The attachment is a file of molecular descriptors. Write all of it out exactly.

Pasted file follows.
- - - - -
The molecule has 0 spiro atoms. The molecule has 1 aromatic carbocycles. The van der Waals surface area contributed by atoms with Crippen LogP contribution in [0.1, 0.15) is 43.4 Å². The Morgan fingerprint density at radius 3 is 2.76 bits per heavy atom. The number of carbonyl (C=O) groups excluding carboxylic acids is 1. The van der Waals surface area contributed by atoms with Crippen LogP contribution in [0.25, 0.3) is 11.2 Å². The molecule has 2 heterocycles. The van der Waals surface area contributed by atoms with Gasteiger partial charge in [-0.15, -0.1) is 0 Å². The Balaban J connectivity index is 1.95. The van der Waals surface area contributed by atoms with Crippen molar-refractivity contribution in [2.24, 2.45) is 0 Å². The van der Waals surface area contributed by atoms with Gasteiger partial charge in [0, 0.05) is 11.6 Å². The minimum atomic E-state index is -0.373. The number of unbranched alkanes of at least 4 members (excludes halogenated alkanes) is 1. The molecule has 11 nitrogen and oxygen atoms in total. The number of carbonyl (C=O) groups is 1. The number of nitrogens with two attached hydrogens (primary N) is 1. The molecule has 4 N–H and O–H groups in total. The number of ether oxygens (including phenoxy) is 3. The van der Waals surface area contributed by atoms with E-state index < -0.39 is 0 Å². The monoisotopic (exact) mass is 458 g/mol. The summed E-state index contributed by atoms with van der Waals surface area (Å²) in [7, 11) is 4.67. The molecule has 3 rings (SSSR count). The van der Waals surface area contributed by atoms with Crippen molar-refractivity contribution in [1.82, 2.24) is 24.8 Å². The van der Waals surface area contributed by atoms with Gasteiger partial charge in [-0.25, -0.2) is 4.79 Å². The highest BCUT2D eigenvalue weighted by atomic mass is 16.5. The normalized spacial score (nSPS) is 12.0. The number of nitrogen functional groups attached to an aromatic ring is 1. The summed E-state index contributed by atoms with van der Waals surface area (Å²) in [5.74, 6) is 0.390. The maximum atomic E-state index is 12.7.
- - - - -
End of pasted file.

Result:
The molecule has 0 spiro atoms. The molecule has 1 aromatic carbocycles. The van der Waals surface area contributed by atoms with Crippen LogP contribution in [0.1, 0.15) is 43.4 Å². The Morgan fingerprint density at radius 3 is 2.76 bits per heavy atom. The number of carbonyl (C=O) groups excluding carboxylic acids is 1. The van der Waals surface area contributed by atoms with Crippen LogP contribution in [0.25, 0.3) is 11.2 Å². The molecule has 2 heterocycles. The van der Waals surface area contributed by atoms with Gasteiger partial charge in [-0.15, -0.1) is 0 Å². The Balaban J connectivity index is 1.95. The van der Waals surface area contributed by atoms with Crippen molar-refractivity contribution in [2.24, 2.45) is 0 Å². The van der Waals surface area contributed by atoms with Gasteiger partial charge in [0, 0.05) is 11.6 Å². The minimum atomic E-state index is -0.373. The number of unbranched alkanes of at least 4 members (excludes halogenated alkanes) is 1. The molecule has 11 nitrogen and oxygen atoms in total. The number of carbonyl (C=O) groups is 1. The number of nitrogens with two attached hydrogens (primary N) is 1. The molecule has 4 N–H and O–H groups in total. The number of ether oxygens (including phenoxy) is 3. The van der Waals surface area contributed by atoms with E-state index < -0.39 is 0 Å². The monoisotopic (exact) mass is 458 g/mol. The summed E-state index contributed by atoms with van der Waals surface area (Å²) in [7, 11) is 4.67. The molecule has 3 rings (SSSR count). The van der Waals surface area contributed by atoms with Crippen molar-refractivity contribution in [1.82, 2.24) is 24.8 Å². The van der Waals surface area contributed by atoms with Gasteiger partial charge in [-0.25, -0.2) is 4.79 Å². The highest BCUT2D eigenvalue weighted by atomic mass is 16.5. The normalized spacial score (nSPS) is 12.0. The number of nitrogen functional groups attached to an aromatic ring is 1. The summed E-state index contributed by atoms with van der Waals surface area (Å²) in [5.74, 6) is 0.390. The maximum atomic E-state index is 12.7.